She also demanded serious study of women’s lives, contending that scholarship that only considered Jewish men was incomplete.

As a modern Jewish historian, Paula Hyman focused on French Jews, the subject of her dissertation, published in 1979 as From Dreyfus to Vichy: The Remaking of French Jewry, 1906-1939. Twenty years later she completed a survey of The Jews of Modern France that synthesized two decades of research generated in part by her own scholarship.  In these books, Hyman reinterpreted ideological movements, social changes, marriage patterns, educational trends, religious innovations, and political developments.  Her broad grasp of the complexities of social transformation in the nineteenth and twentieth centuries inspired new research on French Jews and invited serious consideration of their experiences alongside those of German Jews.  She trained a number of historians of French Jews, including AAJR Fellow Vicki Caron.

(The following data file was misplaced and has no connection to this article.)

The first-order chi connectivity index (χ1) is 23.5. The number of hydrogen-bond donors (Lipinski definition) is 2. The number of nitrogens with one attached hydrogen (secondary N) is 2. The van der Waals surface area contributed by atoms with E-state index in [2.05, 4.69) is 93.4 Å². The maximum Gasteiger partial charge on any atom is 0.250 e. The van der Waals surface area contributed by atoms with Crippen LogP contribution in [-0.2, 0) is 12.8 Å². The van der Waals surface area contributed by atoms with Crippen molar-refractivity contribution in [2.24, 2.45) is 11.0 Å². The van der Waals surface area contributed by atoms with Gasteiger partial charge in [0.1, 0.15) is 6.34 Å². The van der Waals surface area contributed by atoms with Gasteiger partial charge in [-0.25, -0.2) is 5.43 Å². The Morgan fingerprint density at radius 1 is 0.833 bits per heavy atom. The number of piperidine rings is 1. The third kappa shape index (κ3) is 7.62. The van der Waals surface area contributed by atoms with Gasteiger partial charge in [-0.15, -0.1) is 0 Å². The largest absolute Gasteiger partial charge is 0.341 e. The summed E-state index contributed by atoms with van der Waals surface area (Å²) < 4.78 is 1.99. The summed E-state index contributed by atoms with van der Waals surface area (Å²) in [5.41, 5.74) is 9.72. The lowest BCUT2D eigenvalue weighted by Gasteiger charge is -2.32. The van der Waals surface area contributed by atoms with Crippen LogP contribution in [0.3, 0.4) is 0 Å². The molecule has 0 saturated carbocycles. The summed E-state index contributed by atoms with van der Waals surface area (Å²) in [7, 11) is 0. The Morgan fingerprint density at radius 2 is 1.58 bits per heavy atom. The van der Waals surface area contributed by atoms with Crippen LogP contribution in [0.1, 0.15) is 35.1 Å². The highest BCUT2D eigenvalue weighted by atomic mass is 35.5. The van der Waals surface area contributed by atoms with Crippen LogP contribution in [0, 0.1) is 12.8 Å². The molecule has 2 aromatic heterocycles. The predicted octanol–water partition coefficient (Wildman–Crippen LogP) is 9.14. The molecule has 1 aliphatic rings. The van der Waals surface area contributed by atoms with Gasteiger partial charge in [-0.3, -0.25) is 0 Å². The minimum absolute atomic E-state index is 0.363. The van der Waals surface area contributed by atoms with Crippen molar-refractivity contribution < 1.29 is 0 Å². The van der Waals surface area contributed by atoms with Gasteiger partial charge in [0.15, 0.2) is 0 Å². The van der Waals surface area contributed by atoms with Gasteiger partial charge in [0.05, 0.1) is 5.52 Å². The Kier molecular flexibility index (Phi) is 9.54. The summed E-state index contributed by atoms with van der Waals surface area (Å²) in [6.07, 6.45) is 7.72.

Paula Hyman’s scholarship extended to Jews in the United States and spurred creation of the field of American Jewish women’s history.  Indeed, she wrote her first book, The Jewish Woman in America (1976), while still in graduate school.  Co-authored with Charlotte Baum and Sonya Michel, this popular feminist book aimed to excite interest among a broad audience in Jewish women’s history and represents the first sustained effort to raise important questions about Jewish women’s experiences as immigrants.  Hyman returned to answer some of these questions in subsequent articles, including her oft-reprinted study of the 1902 New York City kosher meat boycott, “Immigrant Women and Consumer Protest,” which appeared initially in American Jewish History in 1982.  But her award-winning co-edited two-volume The Jewish Woman in America: An Historical Encyclopedia (1997) really initiated scholarship in this field.  With eight hundred entries by five hundred authors—scholars, graduate students, writers, and journalists—the encyclopedia introduced a wide range of figures and topics, igniting an array of new research.  Hyman subsequently expanded the reach of the encyclopedia by collaborating with Dalia Ofer on the electronic publication, Jewish Women: A Comprehensive Encyclopedia, which covered the lives of Jewish women across historical time and space.